The supermarket Great Wall of Wine is the Rubik’s Cube of wine buying, with hundreds and hundreds of bottles to choose from, confusing pricing, and no one to ask for help. But it is possible to buy quality wine at the grocery store, and you don’t even need to know much about varietal or region. Just keep these grocery store wine tips in mind:
• The cuter the label, the more simple the wine. This means there is little balance or interest. Instead, they’re what producers call easy to drink — red wine with lots of sweet fruit and almost no tannins, and white wine with almost honeyed fruit and the minimal amount of acidity necessary to make it palatable. Whether these wines are good or bad isn’t the point; rather, is this the kind of wine you want to buy (or avoid)? If it is, then these labels are a clue.
• Who makes the wine? This is almost impossible to tell, since most of the wine in the grocery store usually comes from a dozen or so producers — our friends at Big Wine — and they would prefer you don’t know. So look for something like “Produced and bottled. …”, “Vinted and bottled. …”, or “Imported and bottled. …” The location that follows usually identifies the parent company, so that many Gallo-owned brands say Modesto, Calif. The “imported” line may have a company name similar to the name of the multi-national that owns the brand, so that CWUS is part of Constellation Brands. A more complete list is in this post.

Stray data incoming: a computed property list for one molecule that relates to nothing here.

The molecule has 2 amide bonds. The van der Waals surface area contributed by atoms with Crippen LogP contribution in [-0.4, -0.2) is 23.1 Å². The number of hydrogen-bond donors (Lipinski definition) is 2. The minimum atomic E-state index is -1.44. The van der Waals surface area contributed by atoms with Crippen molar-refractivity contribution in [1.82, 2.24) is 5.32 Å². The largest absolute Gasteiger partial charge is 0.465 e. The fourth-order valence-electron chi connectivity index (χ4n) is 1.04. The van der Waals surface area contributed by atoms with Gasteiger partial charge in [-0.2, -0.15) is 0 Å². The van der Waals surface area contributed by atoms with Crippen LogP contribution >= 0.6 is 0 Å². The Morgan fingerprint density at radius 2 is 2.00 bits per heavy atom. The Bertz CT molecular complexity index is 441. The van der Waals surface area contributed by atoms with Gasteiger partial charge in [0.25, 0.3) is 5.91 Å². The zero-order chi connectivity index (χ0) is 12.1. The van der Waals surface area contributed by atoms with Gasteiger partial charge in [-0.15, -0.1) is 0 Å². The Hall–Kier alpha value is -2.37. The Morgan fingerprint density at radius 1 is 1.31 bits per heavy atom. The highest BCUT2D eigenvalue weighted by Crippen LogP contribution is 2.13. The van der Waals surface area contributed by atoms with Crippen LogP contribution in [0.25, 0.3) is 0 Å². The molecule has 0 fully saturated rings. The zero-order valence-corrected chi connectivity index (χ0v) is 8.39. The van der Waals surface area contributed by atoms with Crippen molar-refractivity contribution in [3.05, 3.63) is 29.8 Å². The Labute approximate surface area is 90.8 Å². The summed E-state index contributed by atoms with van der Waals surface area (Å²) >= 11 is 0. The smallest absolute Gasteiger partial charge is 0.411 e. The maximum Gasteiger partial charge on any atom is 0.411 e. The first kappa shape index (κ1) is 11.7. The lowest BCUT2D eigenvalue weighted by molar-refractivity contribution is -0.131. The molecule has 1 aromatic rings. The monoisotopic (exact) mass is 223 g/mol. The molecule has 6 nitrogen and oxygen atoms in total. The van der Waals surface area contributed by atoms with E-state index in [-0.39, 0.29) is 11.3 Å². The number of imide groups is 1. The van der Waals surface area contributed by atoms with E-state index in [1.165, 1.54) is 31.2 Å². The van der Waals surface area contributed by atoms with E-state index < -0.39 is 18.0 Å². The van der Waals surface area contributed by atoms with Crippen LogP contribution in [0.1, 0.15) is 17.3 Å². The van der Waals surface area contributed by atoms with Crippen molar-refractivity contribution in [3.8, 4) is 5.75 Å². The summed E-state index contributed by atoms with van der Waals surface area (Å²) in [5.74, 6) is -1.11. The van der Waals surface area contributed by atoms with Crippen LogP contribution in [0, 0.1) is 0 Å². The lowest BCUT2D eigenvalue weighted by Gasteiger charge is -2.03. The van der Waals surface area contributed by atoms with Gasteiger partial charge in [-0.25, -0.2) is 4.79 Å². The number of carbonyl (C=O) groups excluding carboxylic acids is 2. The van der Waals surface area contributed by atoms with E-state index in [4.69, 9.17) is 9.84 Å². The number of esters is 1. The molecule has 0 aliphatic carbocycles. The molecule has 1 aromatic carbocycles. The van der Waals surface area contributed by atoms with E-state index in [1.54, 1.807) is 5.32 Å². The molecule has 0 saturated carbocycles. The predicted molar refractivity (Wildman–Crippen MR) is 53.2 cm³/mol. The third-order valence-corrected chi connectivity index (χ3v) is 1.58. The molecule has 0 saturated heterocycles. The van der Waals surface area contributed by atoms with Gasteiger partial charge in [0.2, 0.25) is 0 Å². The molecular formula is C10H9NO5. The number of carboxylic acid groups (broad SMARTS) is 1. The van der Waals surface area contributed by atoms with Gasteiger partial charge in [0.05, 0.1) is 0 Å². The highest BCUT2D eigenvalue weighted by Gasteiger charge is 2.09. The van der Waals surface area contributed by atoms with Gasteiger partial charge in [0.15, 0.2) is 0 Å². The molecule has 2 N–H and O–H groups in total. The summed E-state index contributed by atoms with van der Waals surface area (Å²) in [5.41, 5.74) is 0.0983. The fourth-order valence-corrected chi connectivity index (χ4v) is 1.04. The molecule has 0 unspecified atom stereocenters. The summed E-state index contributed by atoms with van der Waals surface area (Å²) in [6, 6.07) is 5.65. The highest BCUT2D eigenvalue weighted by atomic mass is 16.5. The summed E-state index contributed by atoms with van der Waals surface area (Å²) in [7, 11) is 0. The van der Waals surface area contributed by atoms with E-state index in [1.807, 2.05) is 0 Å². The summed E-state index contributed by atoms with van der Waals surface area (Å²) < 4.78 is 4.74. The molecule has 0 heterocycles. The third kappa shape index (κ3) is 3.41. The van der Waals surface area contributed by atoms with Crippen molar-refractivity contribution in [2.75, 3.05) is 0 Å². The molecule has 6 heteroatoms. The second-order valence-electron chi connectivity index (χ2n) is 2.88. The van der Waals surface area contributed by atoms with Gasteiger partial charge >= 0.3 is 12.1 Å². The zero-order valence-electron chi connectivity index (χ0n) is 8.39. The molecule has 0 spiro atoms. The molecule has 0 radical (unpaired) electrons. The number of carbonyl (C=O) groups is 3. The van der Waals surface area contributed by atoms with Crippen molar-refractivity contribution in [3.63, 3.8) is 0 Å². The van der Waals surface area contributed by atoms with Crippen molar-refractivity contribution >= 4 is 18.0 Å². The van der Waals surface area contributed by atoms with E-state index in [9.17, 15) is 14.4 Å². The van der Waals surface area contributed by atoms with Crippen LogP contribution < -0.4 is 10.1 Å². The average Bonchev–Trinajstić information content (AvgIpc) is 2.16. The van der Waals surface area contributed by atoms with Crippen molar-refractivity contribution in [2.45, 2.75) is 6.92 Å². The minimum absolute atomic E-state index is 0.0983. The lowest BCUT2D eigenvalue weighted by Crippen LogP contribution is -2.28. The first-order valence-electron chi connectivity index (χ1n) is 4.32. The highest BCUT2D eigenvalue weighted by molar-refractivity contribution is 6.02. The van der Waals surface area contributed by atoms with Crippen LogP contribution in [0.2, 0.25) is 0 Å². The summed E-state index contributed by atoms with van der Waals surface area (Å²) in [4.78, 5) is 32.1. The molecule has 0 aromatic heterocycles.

• Decipher the back label. Pay attention to the choice of words, and not what they mean. Simple, less interesting wines rarely describe themselves as fresh, clean, or earthy. Rather, they use terms like rich, plush, luscious, and even roasted. Also, chocolate and caramel show up more often than not, especially in very ordinary red wine, along with badly written homages to oak — vanilla bean is one of my favorites.
• Beware older vintages with steep discounts, especially if the wine wasn’t made in the U.S. This is often a sign the wine has been sitting in a warehouse, sometimes for years, and is more likely to have gone off. The supermarket, which may have bought the wine for pennies on the dollar, doesn’t care if it’s spoiled; who returns bad wine to the grocery store? One rule of thumb: Be wary of white wine older than two years and red wine older than three.